Micaela Mantegna has given herself a job title. She’s the world’s first ‘abogamer’ – a video game lawyer specializing in regulation, copyright and the uncharted digital world of the metaverse.
“The abogamer concept comes from a Spanish word that is abogada or abogado, meaning lawyer and gamer,” she told the World Economic Forum. “I have always been a gamer, so it was a natural progression to mix up video games with law.”
The Argentinian is a member of the Forum’s Council for the Future of the Metaverse and was a panellist at the Annual Meeting of the Global Future Councils in Dubai in the session From Abogamers to Prompt Engineers: Navigating a New World of Work.
Here – in an edited version of her interview with the Forum – she explains what an abogamer means, and how we can navigate copyright and regulation in a world of generative AI.
What is an abogamer?
What I wanted to show with the term is that video games are so much more than just games. When people think about games, they tend to think about violent games or shooters. For me, this is a way to show that there is a fantastic industry behind video games.
There is a very creative industry. There are a lot of people putting in passion, not just as creators of games and as developers, but also as consumers, because the video game community is amazing. The amount of things you can learn from video games and the skills you can get are just incredible.
What is it about video games that inspires you?
Video games are a fantastic way to tell stories, to tell narratives, and also a fantastic way to exercise empathy, because you can actually walk in the shoes of the character that you are embodying. You can tell a very diverse range of stories. It’s like thinking that all cinema is just Hollywood movies or Marvel movies.
Video games are another medium to tell stories and there’s a huge amount of indie games that can tell beautiful and meaningful stories. For example, parents who lost their child to cancer catalyzed their pain through a video game called That Dragon, Cancer. This is not a game that you’re going to win, or play for fun.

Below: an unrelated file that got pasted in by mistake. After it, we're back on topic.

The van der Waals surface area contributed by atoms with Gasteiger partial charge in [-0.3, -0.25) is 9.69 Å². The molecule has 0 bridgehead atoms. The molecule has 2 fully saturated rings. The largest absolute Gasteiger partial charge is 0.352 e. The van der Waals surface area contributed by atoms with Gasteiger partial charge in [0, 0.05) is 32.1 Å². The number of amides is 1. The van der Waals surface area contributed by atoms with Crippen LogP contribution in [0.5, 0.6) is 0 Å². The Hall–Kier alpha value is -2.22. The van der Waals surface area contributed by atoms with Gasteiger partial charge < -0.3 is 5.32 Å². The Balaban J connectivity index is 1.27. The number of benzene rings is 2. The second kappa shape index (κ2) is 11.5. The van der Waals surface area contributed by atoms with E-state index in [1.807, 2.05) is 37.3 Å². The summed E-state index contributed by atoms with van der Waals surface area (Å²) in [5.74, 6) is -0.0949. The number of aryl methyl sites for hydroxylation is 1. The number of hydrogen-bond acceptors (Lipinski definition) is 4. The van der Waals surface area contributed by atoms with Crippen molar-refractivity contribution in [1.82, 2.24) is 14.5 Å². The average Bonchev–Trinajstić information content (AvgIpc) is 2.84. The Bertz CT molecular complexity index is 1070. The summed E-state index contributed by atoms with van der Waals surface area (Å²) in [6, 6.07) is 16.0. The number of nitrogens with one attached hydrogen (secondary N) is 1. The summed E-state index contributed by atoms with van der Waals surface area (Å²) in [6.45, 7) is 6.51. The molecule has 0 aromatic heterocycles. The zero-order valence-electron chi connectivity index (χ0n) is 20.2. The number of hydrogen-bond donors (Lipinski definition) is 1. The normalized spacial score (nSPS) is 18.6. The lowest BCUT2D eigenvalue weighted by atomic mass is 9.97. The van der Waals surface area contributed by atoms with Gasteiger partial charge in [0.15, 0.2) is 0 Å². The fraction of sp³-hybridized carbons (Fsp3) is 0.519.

As an activist, I’m trying to expand this notion of what a video game could be, what it could teach us, such as empathy, or how to create community. When video games go online, you have the chance to find your peers all around the world. During the pandemic, there were examples of people conducting protests in Animal Crossing or creating things to connect with their peers around the world.
Being an abogamer was a way to show that and connect with the law, because when you create a video game, you need data protection regulations, you need to think about intellectual property. It was bringing all these elements together into one word.
How do we regulate intellectual property and copyright in a world with AI?
The rationale for copyright law to be created was to protect authors, giving them rights for an amount of time so they can create something and sustain themselves to continue creating. That rationale is now being challenged because it belongs to a moment in time when we had intellectual scarcity.
We had a few authors, painters and artists, and now everyone is a creator. All of us are taking pictures or creating on social media, but now we have the challenge of artificial creativity, which was the subject of my last book and my research for the past six years. Can machines be creative? How do we define creativity and how do you connect this with law?